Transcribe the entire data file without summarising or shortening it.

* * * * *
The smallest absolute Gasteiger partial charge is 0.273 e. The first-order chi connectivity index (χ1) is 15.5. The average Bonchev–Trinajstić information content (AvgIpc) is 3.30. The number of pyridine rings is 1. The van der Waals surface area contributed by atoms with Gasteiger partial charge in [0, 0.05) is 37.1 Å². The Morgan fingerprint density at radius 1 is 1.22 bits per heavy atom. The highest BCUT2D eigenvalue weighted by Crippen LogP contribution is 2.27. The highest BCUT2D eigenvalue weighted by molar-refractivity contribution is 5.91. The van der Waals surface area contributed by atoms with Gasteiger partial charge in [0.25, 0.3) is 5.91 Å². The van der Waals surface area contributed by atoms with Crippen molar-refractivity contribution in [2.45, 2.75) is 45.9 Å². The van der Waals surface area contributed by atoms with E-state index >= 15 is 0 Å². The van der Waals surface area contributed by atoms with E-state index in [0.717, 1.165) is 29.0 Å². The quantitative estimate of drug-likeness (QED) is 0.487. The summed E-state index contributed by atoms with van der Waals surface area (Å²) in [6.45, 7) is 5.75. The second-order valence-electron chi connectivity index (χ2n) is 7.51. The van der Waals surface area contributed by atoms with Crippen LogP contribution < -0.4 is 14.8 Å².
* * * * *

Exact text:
The smallest absolute Gasteiger partial charge is 0.273 e. The first-order chi connectivity index (χ1) is 15.5. The average Bonchev–Trinajstić information content (AvgIpc) is 3.30. The number of pyridine rings is 1. The van der Waals surface area contributed by atoms with Gasteiger partial charge in [0, 0.05) is 37.1 Å². The Morgan fingerprint density at radius 1 is 1.22 bits per heavy atom. The highest BCUT2D eigenvalue weighted by Crippen LogP contribution is 2.27. The highest BCUT2D eigenvalue weighted by molar-refractivity contribution is 5.91. The van der Waals surface area contributed by atoms with Gasteiger partial charge in [0.25, 0.3) is 5.91 Å². The van der Waals surface area contributed by atoms with Crippen molar-refractivity contribution in [2.45, 2.75) is 45.9 Å². The van der Waals surface area contributed by atoms with E-state index >= 15 is 0 Å². The van der Waals surface area contributed by atoms with E-state index in [0.717, 1.165) is 29.0 Å². The quantitative estimate of drug-likeness (QED) is 0.487. The summed E-state index contributed by atoms with van der Waals surface area (Å²) in [6.45, 7) is 5.75. The second-order valence-electron chi connectivity index (χ2n) is 7.51. The van der Waals surface area contributed by atoms with Crippen LogP contribution < -0.4 is 14.8 Å².